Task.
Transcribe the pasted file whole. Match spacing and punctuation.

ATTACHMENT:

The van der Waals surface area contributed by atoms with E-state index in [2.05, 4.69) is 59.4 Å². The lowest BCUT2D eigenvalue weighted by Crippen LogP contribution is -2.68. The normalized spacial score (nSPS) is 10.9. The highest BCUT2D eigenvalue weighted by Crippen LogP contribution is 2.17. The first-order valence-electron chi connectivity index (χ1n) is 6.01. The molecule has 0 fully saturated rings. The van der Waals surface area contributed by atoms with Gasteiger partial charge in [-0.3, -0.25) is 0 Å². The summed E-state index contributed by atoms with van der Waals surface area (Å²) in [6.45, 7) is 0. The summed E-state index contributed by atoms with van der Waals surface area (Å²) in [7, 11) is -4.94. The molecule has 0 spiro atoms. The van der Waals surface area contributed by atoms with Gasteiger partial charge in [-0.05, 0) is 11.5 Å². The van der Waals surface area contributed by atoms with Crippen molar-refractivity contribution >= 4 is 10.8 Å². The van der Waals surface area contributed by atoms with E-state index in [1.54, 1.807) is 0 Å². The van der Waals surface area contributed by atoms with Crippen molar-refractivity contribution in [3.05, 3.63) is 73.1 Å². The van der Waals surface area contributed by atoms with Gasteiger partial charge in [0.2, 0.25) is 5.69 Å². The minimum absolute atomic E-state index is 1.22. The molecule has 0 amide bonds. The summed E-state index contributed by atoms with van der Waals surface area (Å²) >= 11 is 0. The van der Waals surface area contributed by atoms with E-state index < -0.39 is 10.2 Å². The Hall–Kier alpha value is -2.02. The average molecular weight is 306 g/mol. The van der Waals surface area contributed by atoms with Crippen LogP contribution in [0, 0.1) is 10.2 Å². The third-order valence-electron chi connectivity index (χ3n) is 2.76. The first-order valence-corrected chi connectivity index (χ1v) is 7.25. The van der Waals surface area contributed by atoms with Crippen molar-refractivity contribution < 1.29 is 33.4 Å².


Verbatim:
The van der Waals surface area contributed by atoms with E-state index in [2.05, 4.69) is 59.4 Å². The lowest BCUT2D eigenvalue weighted by Crippen LogP contribution is -2.68. The normalized spacial score (nSPS) is 10.9. The highest BCUT2D eigenvalue weighted by Crippen LogP contribution is 2.17. The first-order valence-electron chi connectivity index (χ1n) is 6.01. The molecule has 0 fully saturated rings. The van der Waals surface area contributed by atoms with Gasteiger partial charge in [-0.3, -0.25) is 0 Å². The summed E-state index contributed by atoms with van der Waals surface area (Å²) in [6.45, 7) is 0. The summed E-state index contributed by atoms with van der Waals surface area (Å²) in [7, 11) is -4.94. The molecule has 0 spiro atoms. The van der Waals surface area contributed by atoms with Gasteiger partial charge in [-0.05, 0) is 11.5 Å². The van der Waals surface area contributed by atoms with Crippen molar-refractivity contribution >= 4 is 10.8 Å². The van der Waals surface area contributed by atoms with E-state index in [1.54, 1.807) is 0 Å². The van der Waals surface area contributed by atoms with Crippen molar-refractivity contribution in [3.05, 3.63) is 73.1 Å². The van der Waals surface area contributed by atoms with Gasteiger partial charge in [0.2, 0.25) is 5.69 Å². The minimum absolute atomic E-state index is 1.22. The molecule has 0 amide bonds. The summed E-state index contributed by atoms with van der Waals surface area (Å²) >= 11 is 0. The van der Waals surface area contributed by atoms with E-state index < -0.39 is 10.2 Å². The Hall–Kier alpha value is -2.02. The average molecular weight is 306 g/mol. The van der Waals surface area contributed by atoms with Crippen LogP contribution in [0, 0.1) is 10.2 Å². The third-order valence-electron chi connectivity index (χ3n) is 2.76. The first-order valence-corrected chi connectivity index (χ1v) is 7.25. The van der Waals surface area contributed by atoms with Crippen molar-refractivity contribution < 1.29 is 33.4 Å².